Student Spotlight: John Clayton (Kiddo) Campbell
Borderlands Research Institute (BRI) graduate student Kiddo Campbell considers himself lucky. Most graduate students spend their last year of school worried about what’s going to come next. Kiddo already knows. He was hired as a Natural Resource Specialist for Texas Parks and Wildlife Department (TPWD) in August 2018 and has been juggling a full-time job in his chosen field along with his graduate studies and thesis project.
“It’s a lot of work right now, but I love it,” he said. “I was so excited to get hired on at TPWD and I simply love the job. It’s something new every day, and there’s never a dull moment.”
It’s an 8:00-5:00 job, except when it’s not.
“Sometimes we do wildlife surveys from the air, and if that’s the case, we’re flying from 6:00 in the morning until dark, so it can be a 12-hour day. And if we’re doing spotlight surveys, we’ll work into the night, too.”
When he’s not on the clock for TPWD, he’s busy working on his thesis project, which is investigating mule deer translocation methods at Black Gap Wildlife Management Area. His field work for the project is done, and he’s working on writing up his findings. He expects to graduate in December 2019. The experience and knowledge gained from this school project will serve him well in his position at TPWD.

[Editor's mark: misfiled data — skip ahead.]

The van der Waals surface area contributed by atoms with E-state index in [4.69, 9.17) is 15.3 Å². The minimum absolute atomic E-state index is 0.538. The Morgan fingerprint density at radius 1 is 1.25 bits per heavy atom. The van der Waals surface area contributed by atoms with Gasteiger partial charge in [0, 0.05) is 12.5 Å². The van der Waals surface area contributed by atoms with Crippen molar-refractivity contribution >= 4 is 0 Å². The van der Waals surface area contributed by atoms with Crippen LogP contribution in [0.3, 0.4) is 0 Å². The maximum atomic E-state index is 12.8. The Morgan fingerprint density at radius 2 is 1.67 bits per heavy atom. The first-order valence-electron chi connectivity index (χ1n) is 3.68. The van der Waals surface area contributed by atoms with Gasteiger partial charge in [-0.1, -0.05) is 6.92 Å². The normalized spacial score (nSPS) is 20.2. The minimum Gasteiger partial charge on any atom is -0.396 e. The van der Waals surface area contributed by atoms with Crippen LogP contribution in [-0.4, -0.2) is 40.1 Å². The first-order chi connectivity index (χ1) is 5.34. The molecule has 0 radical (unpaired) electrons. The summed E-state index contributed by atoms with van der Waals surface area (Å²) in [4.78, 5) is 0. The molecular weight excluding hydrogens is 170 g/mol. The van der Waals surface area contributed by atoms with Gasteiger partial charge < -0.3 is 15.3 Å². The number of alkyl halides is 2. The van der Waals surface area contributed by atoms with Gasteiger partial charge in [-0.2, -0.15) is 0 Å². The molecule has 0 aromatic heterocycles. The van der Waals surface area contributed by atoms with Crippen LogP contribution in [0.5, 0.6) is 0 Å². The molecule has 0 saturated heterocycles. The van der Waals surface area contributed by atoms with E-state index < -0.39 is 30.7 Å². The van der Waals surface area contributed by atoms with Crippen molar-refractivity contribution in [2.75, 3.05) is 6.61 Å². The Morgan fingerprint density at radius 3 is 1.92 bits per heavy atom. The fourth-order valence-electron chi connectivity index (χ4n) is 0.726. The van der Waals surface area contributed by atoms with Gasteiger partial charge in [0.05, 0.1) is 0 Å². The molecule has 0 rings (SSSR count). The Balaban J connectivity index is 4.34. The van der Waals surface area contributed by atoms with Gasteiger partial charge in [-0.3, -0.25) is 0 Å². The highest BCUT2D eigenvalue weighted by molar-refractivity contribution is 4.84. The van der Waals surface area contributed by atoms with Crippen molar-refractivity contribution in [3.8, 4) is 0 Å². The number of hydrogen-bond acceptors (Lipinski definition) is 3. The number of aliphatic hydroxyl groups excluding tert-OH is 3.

“There’s so much that goes into successful wildlife management. It takes collaboration with private landowners along with working with state, national and even international governments,” he explained. “You have to look at the bigger picture. Mule deer move large distances and the river isn’t a boundary. Everyone who is interested in mule deer management has to work together toward common goals.”
In his job with TPWD, Kiddo works with landowners across eight counties in West Texas.
“It’s all been enjoyable and I feel like I’m learning something new every day,” he said. “Working with waterfowl is something I hadn’t done before and it has been great to learn about playas and sandhill cranes.”
As Kiddo wraps up his last few months at Sul Ross State University, he continues to count his lucky stars that he ended up studying wildlife biology, and especially that he ended up in Alpine.
“I wasn’t sure what I wanted to do after high school, and I considered studying marine biology,” he said. “I have an uncle who works for the U.S. Fish and Wildlife Service who steered me in the direction of a wildlife degree. He went to Sul Ross, and so did my aunt. So, there’s a family legacy here, too, and I’m so glad I took their advice. I did not have much wildlife experience when I arrived here as an undergraduate student, but thanks to BRI, I’ve had so many opportunities to get out there and learn about all the wildlife out here. It’s been an amazing experience, one that led directly to my first full-time job. I feel very fortunate and hope to continue being part of the BRI family and give back to others as much as I can.”